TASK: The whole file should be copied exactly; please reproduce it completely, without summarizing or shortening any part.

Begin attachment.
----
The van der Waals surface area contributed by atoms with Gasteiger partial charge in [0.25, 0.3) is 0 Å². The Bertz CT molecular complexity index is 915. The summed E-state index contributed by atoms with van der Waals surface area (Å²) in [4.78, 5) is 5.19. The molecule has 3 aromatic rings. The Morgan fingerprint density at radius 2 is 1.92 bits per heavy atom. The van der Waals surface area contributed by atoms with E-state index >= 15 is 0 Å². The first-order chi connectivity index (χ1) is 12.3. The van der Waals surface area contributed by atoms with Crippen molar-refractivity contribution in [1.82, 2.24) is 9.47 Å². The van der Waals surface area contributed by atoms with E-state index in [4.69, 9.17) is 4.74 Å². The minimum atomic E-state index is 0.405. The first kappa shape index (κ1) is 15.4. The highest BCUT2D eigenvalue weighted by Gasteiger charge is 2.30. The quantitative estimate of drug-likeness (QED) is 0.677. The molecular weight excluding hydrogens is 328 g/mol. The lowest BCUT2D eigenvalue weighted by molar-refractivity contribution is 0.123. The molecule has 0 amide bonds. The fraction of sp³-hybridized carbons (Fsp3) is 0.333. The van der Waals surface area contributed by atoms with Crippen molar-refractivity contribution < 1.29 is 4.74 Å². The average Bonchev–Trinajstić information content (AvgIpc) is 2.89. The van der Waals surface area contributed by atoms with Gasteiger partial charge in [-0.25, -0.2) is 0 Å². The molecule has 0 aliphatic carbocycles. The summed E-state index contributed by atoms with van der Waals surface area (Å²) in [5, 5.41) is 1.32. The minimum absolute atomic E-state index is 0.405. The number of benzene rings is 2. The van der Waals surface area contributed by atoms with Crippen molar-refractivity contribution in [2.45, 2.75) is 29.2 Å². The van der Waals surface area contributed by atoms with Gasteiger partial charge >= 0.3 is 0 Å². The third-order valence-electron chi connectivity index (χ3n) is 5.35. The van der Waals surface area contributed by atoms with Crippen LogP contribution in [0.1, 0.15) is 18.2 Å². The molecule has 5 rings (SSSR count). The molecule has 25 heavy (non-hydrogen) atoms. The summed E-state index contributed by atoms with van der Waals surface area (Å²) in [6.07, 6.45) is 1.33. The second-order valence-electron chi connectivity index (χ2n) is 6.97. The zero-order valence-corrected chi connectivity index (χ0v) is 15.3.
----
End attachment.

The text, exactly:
The van der Waals surface area contributed by atoms with Gasteiger partial charge in [0.25, 0.3) is 0 Å². The Bertz CT molecular complexity index is 915. The summed E-state index contributed by atoms with van der Waals surface area (Å²) in [4.78, 5) is 5.19. The molecule has 3 aromatic rings. The Morgan fingerprint density at radius 2 is 1.92 bits per heavy atom. The van der Waals surface area contributed by atoms with E-state index >= 15 is 0 Å². The first-order chi connectivity index (χ1) is 12.3. The van der Waals surface area contributed by atoms with Crippen molar-refractivity contribution in [1.82, 2.24) is 9.47 Å². The van der Waals surface area contributed by atoms with E-state index in [4.69, 9.17) is 4.74 Å². The minimum atomic E-state index is 0.405. The first kappa shape index (κ1) is 15.4. The highest BCUT2D eigenvalue weighted by Gasteiger charge is 2.30. The quantitative estimate of drug-likeness (QED) is 0.677. The molecular weight excluding hydrogens is 328 g/mol. The lowest BCUT2D eigenvalue weighted by molar-refractivity contribution is 0.123. The molecule has 0 amide bonds. The fraction of sp³-hybridized carbons (Fsp3) is 0.333. The van der Waals surface area contributed by atoms with Crippen molar-refractivity contribution < 1.29 is 4.74 Å². The average Bonchev–Trinajstić information content (AvgIpc) is 2.89. The van der Waals surface area contributed by atoms with Gasteiger partial charge in [-0.25, -0.2) is 0 Å². The molecule has 0 aliphatic carbocycles. The summed E-state index contributed by atoms with van der Waals surface area (Å²) in [5, 5.41) is 1.32. The minimum absolute atomic E-state index is 0.405. The number of benzene rings is 2. The van der Waals surface area contributed by atoms with Crippen molar-refractivity contribution in [2.45, 2.75) is 29.2 Å². The van der Waals surface area contributed by atoms with Gasteiger partial charge >= 0.3 is 0 Å². The third-order valence-electron chi connectivity index (χ3n) is 5.35. The van der Waals surface area contributed by atoms with Crippen LogP contribution in [0.1, 0.15) is 18.2 Å². The molecule has 5 rings (SSSR count). The molecule has 25 heavy (non-hydrogen) atoms. The summed E-state index contributed by atoms with van der Waals surface area (Å²) in [6.07, 6.45) is 1.33. The second-order valence-electron chi connectivity index (χ2n) is 6.97. The zero-order valence-corrected chi connectivity index (χ0v) is 15.3.